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What is sweat?

Sweat is mostly water with a varying amount of dissolved substances, such as sodium and chloride. In addition, a little potassium, calcium, iron and other minerals are found in sweat, but the levels of these substances is much lower than sodium and chloride. Sweating is a principal means of getting rid of body heat and keeping the body from overheating. Each liter of sweat can remove 580 calories of heat form the body. Other methods of removing heat from our body include convection, conduction and radiation (Table 7.1)


Why do we sweat?

When “core” body temperature, which is the temperature in and around our vital organs increases, our brain prompts sweating. Sweating is also stimulated by circulating epinephrine, which is released into the blood by our adrenal glands during exercise. This helps us understand why we sweat more when we exercise and why we sweat even more while exercising in warmer climates. Excessive body heat warms the sweat reaching our skin until the water reaches its vapor point. Sweat water changes from a liquid to a vapor and then lifts off into the air, thus taking heat with it.


How much sweat do we produce?

Typically sweating occurs all the time, at least to some degree, even if you are not moving and the temperature seems comfortable. For instance, if you are sitting in your living room, the sweating process is still lightly stimulated by the brain to rid excessive heat. At this low level sweating might only yield two cups a few ounces (100 ml) Therefore, as that produced sweat moves slowly through the tubes, practically all of the sodium and chloride are brought back into our body along with some water. This results in only tiny amounts of water reaching our skin. In fact, you probably do not even realize that you are sweating, but you are. Oppositely, in a warmer environment and/or during exercise, when sweating is more strongly stimulated.


Can sweat composition change?

Not only can sweat vary in how much is produced but it can also vary in composition. By and large the final concentration of sweat depends on how rapidly it is produced. As shown in Figure 7.3, our sweat glands are based pretty deep in our skin. When we sweat, the initial fluid oozing into the tubes leading to our skin surface is concentrated with sodium and chloride and similar to the concentration in our blood (plasma). As that initial sweat flows through the tube, sodium and chloride can be absorbed back into our body along with some of the water. What is most important in determining the final amount and composition of the sweat reaching our skin surface is how rapid the sweat flows through the tubes, which itself is related to how much stimulation. When the flow of sweat through the tubes is faster, more sweat reaches the skin and less and less sodium, chloride, and other factors are reabsorbed. As the sweat evaporates it leaves the once-dissolved substances on our skin which can cake on a drier day.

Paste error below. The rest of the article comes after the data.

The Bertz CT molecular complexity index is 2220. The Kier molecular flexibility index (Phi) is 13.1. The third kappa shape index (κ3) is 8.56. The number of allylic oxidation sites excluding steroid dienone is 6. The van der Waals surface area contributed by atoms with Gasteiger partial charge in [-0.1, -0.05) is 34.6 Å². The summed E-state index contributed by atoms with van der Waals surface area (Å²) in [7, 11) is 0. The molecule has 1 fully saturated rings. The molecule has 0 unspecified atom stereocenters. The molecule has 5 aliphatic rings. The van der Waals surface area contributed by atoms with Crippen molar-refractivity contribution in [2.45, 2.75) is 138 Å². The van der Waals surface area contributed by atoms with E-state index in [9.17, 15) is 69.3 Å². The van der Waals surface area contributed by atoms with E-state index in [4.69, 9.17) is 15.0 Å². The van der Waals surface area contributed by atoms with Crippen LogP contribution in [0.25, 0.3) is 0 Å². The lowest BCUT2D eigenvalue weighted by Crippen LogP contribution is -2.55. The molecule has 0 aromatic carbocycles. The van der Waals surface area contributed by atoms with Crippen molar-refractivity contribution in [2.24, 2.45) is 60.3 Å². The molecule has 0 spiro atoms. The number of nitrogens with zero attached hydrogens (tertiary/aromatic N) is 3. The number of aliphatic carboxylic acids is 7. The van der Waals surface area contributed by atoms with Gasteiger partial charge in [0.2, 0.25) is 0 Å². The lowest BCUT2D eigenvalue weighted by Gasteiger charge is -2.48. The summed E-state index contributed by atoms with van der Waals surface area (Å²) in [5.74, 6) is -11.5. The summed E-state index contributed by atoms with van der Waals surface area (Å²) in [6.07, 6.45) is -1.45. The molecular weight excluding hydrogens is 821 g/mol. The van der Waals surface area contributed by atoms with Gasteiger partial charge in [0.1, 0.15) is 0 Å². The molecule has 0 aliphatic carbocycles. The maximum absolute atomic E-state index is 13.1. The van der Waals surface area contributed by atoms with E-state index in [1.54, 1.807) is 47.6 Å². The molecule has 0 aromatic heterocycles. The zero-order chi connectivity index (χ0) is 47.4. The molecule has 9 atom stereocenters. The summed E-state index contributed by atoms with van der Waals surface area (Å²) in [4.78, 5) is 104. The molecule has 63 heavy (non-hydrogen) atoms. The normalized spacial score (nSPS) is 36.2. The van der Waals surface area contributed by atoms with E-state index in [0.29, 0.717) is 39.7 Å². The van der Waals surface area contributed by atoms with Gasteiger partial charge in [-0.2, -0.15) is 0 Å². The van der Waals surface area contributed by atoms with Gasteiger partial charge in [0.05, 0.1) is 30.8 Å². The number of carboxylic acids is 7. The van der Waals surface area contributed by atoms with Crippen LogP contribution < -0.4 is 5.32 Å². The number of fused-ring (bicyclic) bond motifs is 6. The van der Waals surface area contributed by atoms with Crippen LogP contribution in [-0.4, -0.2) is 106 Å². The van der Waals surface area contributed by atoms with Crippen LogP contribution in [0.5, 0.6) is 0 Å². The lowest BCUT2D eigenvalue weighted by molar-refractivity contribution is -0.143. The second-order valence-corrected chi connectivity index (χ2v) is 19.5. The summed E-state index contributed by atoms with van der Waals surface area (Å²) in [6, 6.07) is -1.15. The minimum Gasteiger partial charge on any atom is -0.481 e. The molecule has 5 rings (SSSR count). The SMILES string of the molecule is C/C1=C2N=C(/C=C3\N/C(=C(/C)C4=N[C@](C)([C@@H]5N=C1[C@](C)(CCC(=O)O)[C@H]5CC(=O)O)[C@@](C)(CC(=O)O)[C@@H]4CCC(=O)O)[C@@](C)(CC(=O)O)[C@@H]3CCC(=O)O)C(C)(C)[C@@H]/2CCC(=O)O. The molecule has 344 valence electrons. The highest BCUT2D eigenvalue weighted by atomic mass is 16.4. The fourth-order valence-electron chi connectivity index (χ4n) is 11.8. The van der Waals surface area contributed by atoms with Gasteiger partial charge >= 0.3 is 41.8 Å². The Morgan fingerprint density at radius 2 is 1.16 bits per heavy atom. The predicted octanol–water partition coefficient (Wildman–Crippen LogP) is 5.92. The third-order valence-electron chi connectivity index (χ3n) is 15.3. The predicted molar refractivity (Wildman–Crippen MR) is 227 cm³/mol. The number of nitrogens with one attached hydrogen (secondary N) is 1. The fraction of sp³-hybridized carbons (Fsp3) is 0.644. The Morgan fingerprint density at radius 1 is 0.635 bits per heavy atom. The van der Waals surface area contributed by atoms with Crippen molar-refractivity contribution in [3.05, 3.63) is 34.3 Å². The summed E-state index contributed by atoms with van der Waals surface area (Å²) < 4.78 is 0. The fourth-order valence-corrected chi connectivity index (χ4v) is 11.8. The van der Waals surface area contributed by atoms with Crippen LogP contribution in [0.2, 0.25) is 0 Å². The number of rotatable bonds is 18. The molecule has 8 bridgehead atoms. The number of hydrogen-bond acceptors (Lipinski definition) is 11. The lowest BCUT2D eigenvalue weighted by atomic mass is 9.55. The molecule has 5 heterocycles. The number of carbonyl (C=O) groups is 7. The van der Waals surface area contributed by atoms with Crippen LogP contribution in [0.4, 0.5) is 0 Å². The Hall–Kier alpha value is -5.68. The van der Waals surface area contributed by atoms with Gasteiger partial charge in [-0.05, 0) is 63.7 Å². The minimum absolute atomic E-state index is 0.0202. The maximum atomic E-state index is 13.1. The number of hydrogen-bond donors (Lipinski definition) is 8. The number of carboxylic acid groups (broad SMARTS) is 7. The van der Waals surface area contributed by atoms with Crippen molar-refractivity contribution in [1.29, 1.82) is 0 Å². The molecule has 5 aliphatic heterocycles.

Is it possible to increase the amount we sweat?

Because sweating is such an important means of removing heat, distance runners and other endurance athletes become “better sweaters.” This means that their sweat glands and tubes have adapted during the athlete’s training to produce larger volumes of sweat but containing less sodium and chloride. This helps keep them from overheating but at the same time it keeps them from losing excessive amounts of the key electrolytes in sweat. A well-trained endurance athlete may sweat 2 to 3 liters per hour of exercise. That’s more than 8 to 12 cups.




Sweat and Water Loss

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